Dr. Florian Krammer is a Professor of Vaccinology at Icahn School of Medicine at Mount Sinai. His lab focuses on understanding broadly-reactive immune responses against the surface glycoproteins of RNA viruses such as influenza, with the goal to develop better vaccines and novel therapeutics. He talks about his lab’s shift to COVID-19 research, strategies for vaccine development, and how we can prepare for future pandemics.
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Dr. Jennifer Gommerman is a Professor of Immunology at the University of Toronto. Her team has uncovered a novel gut-brain axis that regulates neuroinflammation and is examining the role of B lymphocytes in Multiple Sclerosis (MS) patients and in animal models of MS. More recently, she has been studying the antibody response to SARS-CoV-2 in saliva samples from patients with COVID-19. She talks about the role of gut-derived plasma cells in multiple sclerosis, and how salivary immunoglobulin A can protect against breakthrough COVID-19 infections.
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Dr. Caetano Reis e Sousa is the Assistant Research Director and Senior Group Leader at the Francis Crick Institute. His lab studies the molecular pathways that trigger dendritic cells into action. He talks about the mechanisms of dendritic cell cross-presentation, RNA interference, and dendritic cell progenitors in influenza.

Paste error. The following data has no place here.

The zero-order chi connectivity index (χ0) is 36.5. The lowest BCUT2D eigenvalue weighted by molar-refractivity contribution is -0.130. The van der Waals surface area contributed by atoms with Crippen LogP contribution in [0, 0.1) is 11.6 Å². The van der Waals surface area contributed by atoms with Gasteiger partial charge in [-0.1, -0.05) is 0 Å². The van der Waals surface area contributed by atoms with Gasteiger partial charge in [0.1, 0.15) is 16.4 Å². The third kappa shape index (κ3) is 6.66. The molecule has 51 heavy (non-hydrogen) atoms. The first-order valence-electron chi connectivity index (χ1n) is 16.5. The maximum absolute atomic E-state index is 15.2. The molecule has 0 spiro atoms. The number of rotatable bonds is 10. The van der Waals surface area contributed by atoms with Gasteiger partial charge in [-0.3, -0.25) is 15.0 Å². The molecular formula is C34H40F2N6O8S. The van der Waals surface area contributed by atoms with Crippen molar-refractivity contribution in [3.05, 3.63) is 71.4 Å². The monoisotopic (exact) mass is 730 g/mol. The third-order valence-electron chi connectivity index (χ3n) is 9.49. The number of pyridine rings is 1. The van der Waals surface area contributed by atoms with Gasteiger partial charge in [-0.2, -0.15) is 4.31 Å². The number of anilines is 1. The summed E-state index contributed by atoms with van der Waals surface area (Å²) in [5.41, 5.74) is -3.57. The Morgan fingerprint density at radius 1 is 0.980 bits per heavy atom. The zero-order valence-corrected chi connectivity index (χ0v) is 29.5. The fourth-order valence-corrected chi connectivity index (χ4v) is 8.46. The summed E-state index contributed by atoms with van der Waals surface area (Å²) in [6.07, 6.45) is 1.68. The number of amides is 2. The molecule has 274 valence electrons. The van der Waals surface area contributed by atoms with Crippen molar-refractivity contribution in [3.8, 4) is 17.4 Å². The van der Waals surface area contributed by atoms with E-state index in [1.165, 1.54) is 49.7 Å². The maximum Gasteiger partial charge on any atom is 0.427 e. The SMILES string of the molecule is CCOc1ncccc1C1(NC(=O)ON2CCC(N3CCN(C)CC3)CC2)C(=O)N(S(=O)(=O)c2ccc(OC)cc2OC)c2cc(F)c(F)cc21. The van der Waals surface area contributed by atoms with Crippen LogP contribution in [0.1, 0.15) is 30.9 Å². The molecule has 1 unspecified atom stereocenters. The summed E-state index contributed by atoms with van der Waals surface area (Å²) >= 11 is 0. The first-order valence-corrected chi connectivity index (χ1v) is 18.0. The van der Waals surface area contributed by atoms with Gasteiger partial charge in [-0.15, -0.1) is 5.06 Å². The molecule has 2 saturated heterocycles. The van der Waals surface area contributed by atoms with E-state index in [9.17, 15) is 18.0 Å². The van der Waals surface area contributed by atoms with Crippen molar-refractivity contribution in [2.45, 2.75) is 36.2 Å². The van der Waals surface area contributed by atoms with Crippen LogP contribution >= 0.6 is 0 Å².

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Dr. Mihai Netea is a Professor of Experimental Medicine at Radboud University Nijmegen and a Professor of Immunometabolism at the University of Bonn. He discusses the mechanisms of trained immunity, transmission of immune traits across generations via epigenetics, and how some vaccines can enhance immunity to other pathogens.
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Dr. Keke Fairfax is an Associate Professor of Microbiology and Immunology and the Director of Equity, Diversity, and Inclusion at the University of Utah.  Her lab uses helminth parasite Schistosoma mansoni as a tool to understand the consequences of IL-4 induced immuno-modulation.  She explains how helminth infections can reduce the efficacy of childhood vaccinations, and how mentorship and networking can help minority scientists thrive in Utah.
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